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resi property - owned by company -mixed use

resi property - owned by company -mixed use

I would normally shy away from advising a client from owning his home within a company, but rather against the grain, that is what is happening!

The property is a fairly large old building consisting of a three bedroom owners accomodation, plus a part sectioned off and extended and used as a bunkhouse.  The lodging part sleeps 26 and brings in approx £60k rents per year.   The company also does adventure trail walks so it all fits together reasonably well.  (further downside in that vat will need to be accounted for on the £60k).

I advised that there will be a bik on the provision of living accomodation, may i just check my rationale.

The cost of the whole property is £500k.  We estimate that the value of the living accomodation is £300k.  I am going to assume for the purposes of this that the rateable value is £7k pa.

I calculate that the annual bik using s107:

7,000 + ((300-75)*4%)) = £16,000

Q, are we able to apportion the cost of the property in this way (i.e. 300 out of 500).

Q, he is personally providing £100k of the £500k purchase price by way of loan to the company.  are we able to reduce the £100k to reduce the formula in s104?  (probably not).

Q, would you suggest that we get this rationale cleared with HMRC in advance of any p11d work.

Q, how on earth do we find the rateable value?


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09th Feb 2013 12:34

Westcott v Bryan


There's no provision in the legislation for apportionment (except of the "cash equivalent" between employees), but I'd say that it was a reasonable proposition to argue that the living accommodation being provided (which has a different meaning from a dwelling house, that would probably be the whole building) is just the main house, such that you can make the apportionment of the cost that you have proposed.

If it is just the main house that is used by the director and the family, get in place a documented restriction that he is only entitled to use the main house and may not use the bunk house.

Then yes. I think you need to (try at least to) get HMRC to agree.  For most benefits you can use the dispensation process, but living accommodation benefits are expressly excluded.

The legislation that applied at the time and the point at issue were different, but you might want to take a look at Westcott v Bryan (see EIM21201).  The managing director of the Wedgwood Pottery was provided with a house that was much bigger than he needed (or wanted), so that it could be used to entertain significant customers.  The (running) costs of providing the property should be apportioned on a "rough and ready basis".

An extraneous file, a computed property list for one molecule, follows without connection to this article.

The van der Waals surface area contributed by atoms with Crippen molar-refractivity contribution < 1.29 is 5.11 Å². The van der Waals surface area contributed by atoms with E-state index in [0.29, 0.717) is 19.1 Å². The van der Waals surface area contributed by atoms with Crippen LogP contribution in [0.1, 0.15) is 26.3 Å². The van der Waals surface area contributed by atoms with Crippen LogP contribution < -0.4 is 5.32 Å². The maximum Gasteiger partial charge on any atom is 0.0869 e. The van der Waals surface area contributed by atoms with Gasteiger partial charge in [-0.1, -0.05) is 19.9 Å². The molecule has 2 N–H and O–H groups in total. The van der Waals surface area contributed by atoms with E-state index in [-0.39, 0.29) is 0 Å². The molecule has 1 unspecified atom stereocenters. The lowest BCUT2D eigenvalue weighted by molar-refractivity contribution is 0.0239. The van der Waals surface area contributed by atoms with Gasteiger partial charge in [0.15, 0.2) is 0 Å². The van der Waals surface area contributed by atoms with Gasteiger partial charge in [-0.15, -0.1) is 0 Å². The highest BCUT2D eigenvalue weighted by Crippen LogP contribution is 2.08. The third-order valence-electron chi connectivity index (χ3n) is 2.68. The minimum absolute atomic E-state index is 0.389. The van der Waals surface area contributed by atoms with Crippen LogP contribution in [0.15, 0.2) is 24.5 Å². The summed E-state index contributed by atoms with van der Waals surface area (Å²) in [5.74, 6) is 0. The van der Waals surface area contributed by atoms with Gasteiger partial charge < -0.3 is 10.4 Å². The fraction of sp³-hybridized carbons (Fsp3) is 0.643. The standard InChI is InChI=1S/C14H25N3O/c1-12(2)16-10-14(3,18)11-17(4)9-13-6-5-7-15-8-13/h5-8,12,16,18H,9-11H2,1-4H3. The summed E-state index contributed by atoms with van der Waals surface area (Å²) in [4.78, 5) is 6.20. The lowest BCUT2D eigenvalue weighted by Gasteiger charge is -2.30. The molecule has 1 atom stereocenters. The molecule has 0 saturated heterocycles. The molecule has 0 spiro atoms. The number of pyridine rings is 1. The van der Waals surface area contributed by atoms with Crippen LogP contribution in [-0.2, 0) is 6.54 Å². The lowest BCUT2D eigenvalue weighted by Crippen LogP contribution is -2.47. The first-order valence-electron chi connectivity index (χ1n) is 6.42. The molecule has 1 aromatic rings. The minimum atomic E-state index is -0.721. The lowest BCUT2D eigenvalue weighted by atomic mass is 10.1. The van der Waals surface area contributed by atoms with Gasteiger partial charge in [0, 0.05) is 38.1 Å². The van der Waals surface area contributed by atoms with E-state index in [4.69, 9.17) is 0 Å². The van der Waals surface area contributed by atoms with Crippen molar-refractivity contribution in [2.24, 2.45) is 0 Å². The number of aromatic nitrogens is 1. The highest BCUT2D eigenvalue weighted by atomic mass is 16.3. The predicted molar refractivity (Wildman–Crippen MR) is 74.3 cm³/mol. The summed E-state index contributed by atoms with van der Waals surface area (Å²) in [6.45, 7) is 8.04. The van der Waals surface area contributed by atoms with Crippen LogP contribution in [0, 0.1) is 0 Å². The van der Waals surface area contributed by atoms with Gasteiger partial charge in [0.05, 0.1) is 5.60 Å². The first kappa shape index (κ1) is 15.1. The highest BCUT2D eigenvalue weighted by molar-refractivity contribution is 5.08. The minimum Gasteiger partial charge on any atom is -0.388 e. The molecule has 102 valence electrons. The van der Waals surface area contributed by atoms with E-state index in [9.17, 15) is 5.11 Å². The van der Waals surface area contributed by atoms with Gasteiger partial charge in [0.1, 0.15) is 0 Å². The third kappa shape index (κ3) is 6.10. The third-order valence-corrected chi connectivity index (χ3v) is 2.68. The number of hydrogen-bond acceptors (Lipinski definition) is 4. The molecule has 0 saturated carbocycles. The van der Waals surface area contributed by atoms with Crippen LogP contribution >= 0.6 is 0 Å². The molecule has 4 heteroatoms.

See S.104 ITEPA 2003


£7,000 sounds way too high.  The usual suspects are (i) asking the local authority and (ii) water rates bills.  I suspect neither will be helpful in this case, since only part of the property is the living accommodation.  I did read somewhere that you could use £100 per bedroom as a rule of thumb, but that's essentially hearsay.

When you're agreeing with HMRC, perhaps see if you can negotiate a figure, and start low, obviously.

My calculation

£300 + (((£300K-£100K)-£75k) x 4%) = £5,300 (and if both spouse/partners are employed and actively involved in the business, they can have half-each).

You could then also consider a S.364 deduction for use of part of the living accommodation as office, and if a S.364 deduction, plus any rent paid by the employees reduces the net benefit down to nil, there's no Class 1A.  Otherwise the S.364 deduction isn't effective for Class 1A purposes.

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By blok
11th Feb 2013 17:02


thanks steve, very comprehensive, even by your standards.

p.s. where on earth have you been recently?  you do realise that george and bkd have been holding the fort almost single handedly in your absence.

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12th Feb 2013 11:47

I have been around

It's just that most of the queries that interest me seem to have already been adequately addressed before I've seen them just lately.

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By blok
13th Feb 2013 17:15



your formula alows for the £100k loan to reduce the benefit.  are you sure the loan of £100 is P in the formula of s104?  i.e. is it a relevant payment?

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14th Feb 2013 10:14

My mistake

Sorry, I'd read your post as he had provided £100K, I'd missed the part about it being a loan, and that you'd already referred to S.104.

You might be able to argue that it's a relevant payment, if it's a contribution towards the price and he's taking an equity share, rather than it being a loan (circumstance a). Or you might be able to argue that the loan was made in consideration for the grant of  his tenancy (circumstance b).

Otherwise, yes, my calcultion is wrong in that respect.

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